Holy Week Questions
It is Holy Week! If Christmas Eve gets us in touch with the mystery of God, Holy Week gets us in touch with something entirely different. Holy Week can shine a light on our present circumstances and how we choose to be or not be followers of Jesus.
I think we need to look at Holy Week the same way our Jewish brothers and sisters look at Passover (which begins Good Friday). Passover, the celebration of God’s deliverance is not seen as a past event but as a present reality. The story celebrated is not about past ancestors. The celebration is about us as present participants. What if we looked at Holy Week the same way?
In many ways our Jewish brothers and sisters developed a Jesuit view of scripture long before there were Jesuits. I love the way Jesuits put themselves in the characters and stories of scripture to see what scripture has to say about their present circumstances and spiritual state. They ask what does scripture call forth in you?
Long ago, Saint Paul wrote these words to followers of Jesus who were a lot closer to the Jesus event than us. But the words are just as pertinent to us. Paul wrote.
“These are all warning markers – Danger! – in our history books written down so that we don’t repeat their mistakes. Our positions in the story are parallel – they are the beginning, we are the end – and we are just as capable of messing it up as they were. Don’t be so naïve and self-confident. You’re not exempt. You could fall on your face as easily as anyone else. Forget about self-confidence; it’s useless. Cultivate God-confidence.” (The Message 1 Corinthians 10:11-13)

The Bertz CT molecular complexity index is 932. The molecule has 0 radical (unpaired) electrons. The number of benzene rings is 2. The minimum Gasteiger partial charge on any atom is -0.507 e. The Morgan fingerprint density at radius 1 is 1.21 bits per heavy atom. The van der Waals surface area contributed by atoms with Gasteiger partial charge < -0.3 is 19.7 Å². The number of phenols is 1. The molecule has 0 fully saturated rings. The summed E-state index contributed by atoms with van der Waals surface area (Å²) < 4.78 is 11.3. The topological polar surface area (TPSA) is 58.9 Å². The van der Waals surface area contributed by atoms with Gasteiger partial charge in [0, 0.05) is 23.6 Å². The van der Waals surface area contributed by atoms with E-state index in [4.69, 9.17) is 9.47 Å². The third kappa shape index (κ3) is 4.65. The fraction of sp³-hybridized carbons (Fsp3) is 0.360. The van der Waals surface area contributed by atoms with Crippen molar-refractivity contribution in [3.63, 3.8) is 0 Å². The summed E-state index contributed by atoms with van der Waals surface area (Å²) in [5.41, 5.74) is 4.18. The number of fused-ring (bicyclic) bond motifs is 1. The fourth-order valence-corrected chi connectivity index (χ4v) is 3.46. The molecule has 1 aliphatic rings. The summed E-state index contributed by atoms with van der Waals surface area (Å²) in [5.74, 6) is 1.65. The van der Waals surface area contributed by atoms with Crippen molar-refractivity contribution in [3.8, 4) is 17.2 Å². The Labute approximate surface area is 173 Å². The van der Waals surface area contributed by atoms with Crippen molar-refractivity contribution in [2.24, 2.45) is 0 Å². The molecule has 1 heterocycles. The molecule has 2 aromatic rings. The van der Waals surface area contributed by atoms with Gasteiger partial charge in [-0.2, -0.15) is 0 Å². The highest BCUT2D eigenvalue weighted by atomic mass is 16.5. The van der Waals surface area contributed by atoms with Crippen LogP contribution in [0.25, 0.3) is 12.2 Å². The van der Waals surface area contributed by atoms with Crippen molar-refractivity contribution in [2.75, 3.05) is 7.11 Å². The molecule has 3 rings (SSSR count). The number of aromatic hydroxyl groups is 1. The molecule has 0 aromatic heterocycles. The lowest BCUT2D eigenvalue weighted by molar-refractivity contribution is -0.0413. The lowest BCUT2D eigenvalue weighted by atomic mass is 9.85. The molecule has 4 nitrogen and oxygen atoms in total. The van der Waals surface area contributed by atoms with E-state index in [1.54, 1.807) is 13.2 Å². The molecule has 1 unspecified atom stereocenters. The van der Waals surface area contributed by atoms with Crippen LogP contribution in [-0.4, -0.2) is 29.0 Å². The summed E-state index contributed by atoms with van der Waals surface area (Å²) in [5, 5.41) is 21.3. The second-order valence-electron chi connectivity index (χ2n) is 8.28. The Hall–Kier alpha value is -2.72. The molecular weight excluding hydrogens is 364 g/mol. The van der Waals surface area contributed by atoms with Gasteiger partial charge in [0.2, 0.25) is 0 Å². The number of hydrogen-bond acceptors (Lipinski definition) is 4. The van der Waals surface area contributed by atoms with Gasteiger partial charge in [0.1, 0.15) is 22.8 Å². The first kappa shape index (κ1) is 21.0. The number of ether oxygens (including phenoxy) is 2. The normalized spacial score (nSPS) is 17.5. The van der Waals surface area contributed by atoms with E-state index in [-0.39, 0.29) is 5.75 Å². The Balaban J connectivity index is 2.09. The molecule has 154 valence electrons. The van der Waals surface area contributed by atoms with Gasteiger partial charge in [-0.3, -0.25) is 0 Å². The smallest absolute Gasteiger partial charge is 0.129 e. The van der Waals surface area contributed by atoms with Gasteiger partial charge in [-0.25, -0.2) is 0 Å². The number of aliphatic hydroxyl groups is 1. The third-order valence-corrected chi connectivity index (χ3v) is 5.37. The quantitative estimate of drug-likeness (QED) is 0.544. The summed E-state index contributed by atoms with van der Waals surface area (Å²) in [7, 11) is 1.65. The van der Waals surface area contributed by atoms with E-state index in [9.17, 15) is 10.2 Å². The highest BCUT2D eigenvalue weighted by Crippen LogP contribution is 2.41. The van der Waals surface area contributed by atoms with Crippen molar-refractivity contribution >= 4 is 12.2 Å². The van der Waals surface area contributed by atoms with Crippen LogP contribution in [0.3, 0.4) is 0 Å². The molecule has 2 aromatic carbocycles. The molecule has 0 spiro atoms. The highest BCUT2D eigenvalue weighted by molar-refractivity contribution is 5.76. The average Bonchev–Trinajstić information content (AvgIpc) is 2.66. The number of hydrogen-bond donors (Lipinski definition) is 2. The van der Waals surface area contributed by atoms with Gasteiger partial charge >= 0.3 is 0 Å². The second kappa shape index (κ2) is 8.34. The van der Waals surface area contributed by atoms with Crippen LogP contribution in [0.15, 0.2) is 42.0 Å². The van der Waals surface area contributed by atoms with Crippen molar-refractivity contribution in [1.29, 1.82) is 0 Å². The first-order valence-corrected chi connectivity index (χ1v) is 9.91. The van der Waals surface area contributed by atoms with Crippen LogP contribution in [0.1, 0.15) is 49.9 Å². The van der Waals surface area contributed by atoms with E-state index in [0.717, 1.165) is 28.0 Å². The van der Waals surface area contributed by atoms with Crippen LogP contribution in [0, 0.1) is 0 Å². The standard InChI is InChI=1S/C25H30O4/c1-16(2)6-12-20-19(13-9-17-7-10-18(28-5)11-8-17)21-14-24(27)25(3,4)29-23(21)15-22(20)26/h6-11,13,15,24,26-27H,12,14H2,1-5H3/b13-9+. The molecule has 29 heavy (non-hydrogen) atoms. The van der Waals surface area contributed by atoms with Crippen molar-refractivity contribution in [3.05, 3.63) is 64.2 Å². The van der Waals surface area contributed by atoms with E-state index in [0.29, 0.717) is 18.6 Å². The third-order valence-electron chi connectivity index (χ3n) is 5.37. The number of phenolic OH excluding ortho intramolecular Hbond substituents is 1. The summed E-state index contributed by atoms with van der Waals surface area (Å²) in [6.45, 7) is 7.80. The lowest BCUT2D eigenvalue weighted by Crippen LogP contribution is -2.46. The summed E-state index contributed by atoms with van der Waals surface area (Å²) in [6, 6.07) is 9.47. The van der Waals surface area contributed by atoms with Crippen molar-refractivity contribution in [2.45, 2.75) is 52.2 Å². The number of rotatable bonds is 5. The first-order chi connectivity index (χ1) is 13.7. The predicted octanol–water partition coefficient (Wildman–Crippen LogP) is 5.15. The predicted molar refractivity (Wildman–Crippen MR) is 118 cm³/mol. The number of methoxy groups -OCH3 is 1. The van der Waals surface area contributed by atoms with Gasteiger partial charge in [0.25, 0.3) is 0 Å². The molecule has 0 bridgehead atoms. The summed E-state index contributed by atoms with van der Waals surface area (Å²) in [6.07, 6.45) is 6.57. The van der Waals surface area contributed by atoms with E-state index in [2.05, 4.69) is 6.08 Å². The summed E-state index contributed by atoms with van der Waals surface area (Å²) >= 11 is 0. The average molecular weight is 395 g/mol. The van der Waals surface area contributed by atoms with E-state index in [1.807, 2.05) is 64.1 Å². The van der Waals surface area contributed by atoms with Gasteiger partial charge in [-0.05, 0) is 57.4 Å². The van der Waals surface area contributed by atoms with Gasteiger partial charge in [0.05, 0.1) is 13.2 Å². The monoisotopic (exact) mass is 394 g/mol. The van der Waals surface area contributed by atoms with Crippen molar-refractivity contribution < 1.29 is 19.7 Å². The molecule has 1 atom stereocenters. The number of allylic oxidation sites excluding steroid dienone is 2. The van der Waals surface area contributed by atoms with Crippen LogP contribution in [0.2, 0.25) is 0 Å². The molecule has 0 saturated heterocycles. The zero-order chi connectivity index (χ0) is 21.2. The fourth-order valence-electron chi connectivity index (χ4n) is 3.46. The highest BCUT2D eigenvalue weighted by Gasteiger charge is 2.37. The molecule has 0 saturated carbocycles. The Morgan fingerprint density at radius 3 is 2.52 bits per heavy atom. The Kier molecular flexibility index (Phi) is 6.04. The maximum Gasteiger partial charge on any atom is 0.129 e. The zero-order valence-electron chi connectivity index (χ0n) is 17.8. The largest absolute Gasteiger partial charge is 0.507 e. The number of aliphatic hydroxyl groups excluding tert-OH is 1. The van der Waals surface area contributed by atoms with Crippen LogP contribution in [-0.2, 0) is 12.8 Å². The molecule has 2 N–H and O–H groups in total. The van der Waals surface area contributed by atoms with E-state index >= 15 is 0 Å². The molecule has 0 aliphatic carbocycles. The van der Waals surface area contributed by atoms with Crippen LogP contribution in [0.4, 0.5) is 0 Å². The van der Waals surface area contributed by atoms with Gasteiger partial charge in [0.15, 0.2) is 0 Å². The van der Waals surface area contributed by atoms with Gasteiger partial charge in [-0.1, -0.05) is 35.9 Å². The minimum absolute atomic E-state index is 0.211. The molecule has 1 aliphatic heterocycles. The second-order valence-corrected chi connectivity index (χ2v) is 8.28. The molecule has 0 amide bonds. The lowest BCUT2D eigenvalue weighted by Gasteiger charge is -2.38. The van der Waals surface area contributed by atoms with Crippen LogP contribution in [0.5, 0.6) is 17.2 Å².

So, what are the kinds of questions the characters of Holy Week ask us and what are our answers.
Caiaphas – the designated Chief Priest who said “it is better than one man die for the people rather than the whole nation be destroyed.” (John 11:50). Who are the innocents among us we will sell out for some perceived greater good of the whole? I think of all the innocents killed in gun violence where leaders will not seek common sense gun control because we want to preserve the support of the NRA and gun lobby.
I love how Peter Marty expressed this in a recent Christian Century article (March 14, 2018, page 3)) “We’re in golden calf country here, elevating a loyalty to the gun owner over a fidelity to God’s desire for abundant life. More than a hunting or safety device, the gun has become an object of reverence. We bow in devotion at its altar. ‘Sacred stuff resides in that wooden stock and blued steel,’ onetime NRA president Charlton Heston said. And when a gun becomes an idol, it demands loyalty even if it regularly disappoints. Like other small g gods that offer false consolation, a gun’s guarantee of ultimate safety and security is a myth.”
Did you know archeologist found Caiaphas’ sarcophagus? He died in wealth and standing, an aristocrat who preserved his position. By our culture’s standards he gambled wisely. Did he?
Pilate – the Governor who gave into intimidation by the chief priests and crowds. Do we give into intimidation where we will sacrifice our principles and sell our innocents to keep our position safe?
Of course, history gives a different view of Pilate than the gospels. History shows Pilate had no problem in killing hundreds of Jews who protested his entrance into Jerusalem because of the image of Caesar on the soldiers’ shields. Since Caesar was considered a god, this was blatant idolatry. With that kind of killing record what is one more death of an insignificant peasant Jews to Pilate. John Crossan says Pilate saw Jesus as a non-violent threat. His rationale for this is that Pilate didn’t execute Jesus’ followers. (page 9, How to Read the Bible and Still Be a Christian) Who do we see as insignificant where we don’t have to view them as human beings? Who do we see as expendable?